I suppose you could give this film a secondary title like Ernest ‘Papa’ Hemingway and Mrs Martha Gellhorn Hemingway Go To War. That would be correct in both the literal sense as well as the figurative.
It seemed like bombs were bursting from the moment they first laid eyes on one another in 1936, at Hemingway’s favorite Key West haunt, a bar called Sloppy Joe’s, then continued through the Fascists shelling of Madrid’s Hotel Florida during the Spanish Civil War, and from there, even more bombs were falling around them during the Japanese invasion of Shanghai, China.
As Gellhorn said, “We were good in war, and when there was no war, we made our own.” You see the film was as much about their globe-trotting years of living dangerously, as it was about their conflicts as man and woman.
Directed by Philip Kaufman and starring Clive Owen as Ernest Hemingway and Nicole Kidman as Martha Gellhorn, HBO premiered its Hemingway & Gellhorn for those in attendance at the Cannes Film Festival recently, then unveiled it for the rest of us on TV a few nights ago.
The film utilizes a framing device of having an elderly Gellhorn tell us about her life and times with Papa Hemingway. The opening image is a stark closeup. You know Kidman is in there, somewhere, beneath the makeup, prosthetics, the serious mien, and a gray wig, but it is hard to see her. In fact you can’t see that it is Kidman. This framing device of Gellhorn talking about her adventures appears intermittently through the film, and only at the end do we come to realize that she’s being interviewed.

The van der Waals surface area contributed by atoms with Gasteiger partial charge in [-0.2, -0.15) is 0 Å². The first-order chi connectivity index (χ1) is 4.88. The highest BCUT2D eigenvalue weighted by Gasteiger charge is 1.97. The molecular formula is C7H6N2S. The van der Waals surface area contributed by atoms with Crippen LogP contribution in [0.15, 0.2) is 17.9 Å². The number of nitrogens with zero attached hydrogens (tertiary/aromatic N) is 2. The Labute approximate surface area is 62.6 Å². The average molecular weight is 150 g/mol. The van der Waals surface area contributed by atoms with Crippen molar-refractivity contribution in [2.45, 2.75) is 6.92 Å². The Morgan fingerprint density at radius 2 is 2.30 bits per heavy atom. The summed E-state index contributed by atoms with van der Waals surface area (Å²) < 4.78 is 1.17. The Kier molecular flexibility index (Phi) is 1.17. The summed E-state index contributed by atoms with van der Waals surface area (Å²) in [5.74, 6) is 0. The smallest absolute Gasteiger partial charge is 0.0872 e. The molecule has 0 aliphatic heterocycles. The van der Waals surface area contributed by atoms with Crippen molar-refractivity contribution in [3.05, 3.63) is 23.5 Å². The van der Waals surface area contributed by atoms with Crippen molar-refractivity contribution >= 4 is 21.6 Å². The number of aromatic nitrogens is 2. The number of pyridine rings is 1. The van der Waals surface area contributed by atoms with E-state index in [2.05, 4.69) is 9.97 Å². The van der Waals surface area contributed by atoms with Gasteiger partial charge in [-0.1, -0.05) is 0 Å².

Let’s have a look. Clive Owen as Hemingway is fresh off the boat, so to speak. He’s just back from an open water fishing bout with a huge marlin, and he looks suitably unkempt. But Gellhorn is no shrinking violet. She can handle a flirt even one who is the epitome of macho such as Mr. Hemingway. Nothing much happens past introductions and a certain sizing up done by each of them. He’s a world renown author, and she’s also an author, with press clippings to prove it.
We rejoin them in Spain. The Spanish loyalists are at war with fascist Franco and his supporters. Hemingway and his friends which included John Dos Passos played by David Strathairn, famed photographer Robert Capa played by Santiago Cabrera, and the Dutch film director Joris Ivens have decided to cover the war by shooting a documentary film about it. It would serve as a rallying cry for the Spanish loyalists. Into their midst arrives war correspondent Martha Gellhorn who is covering the war for Colliers Magazine.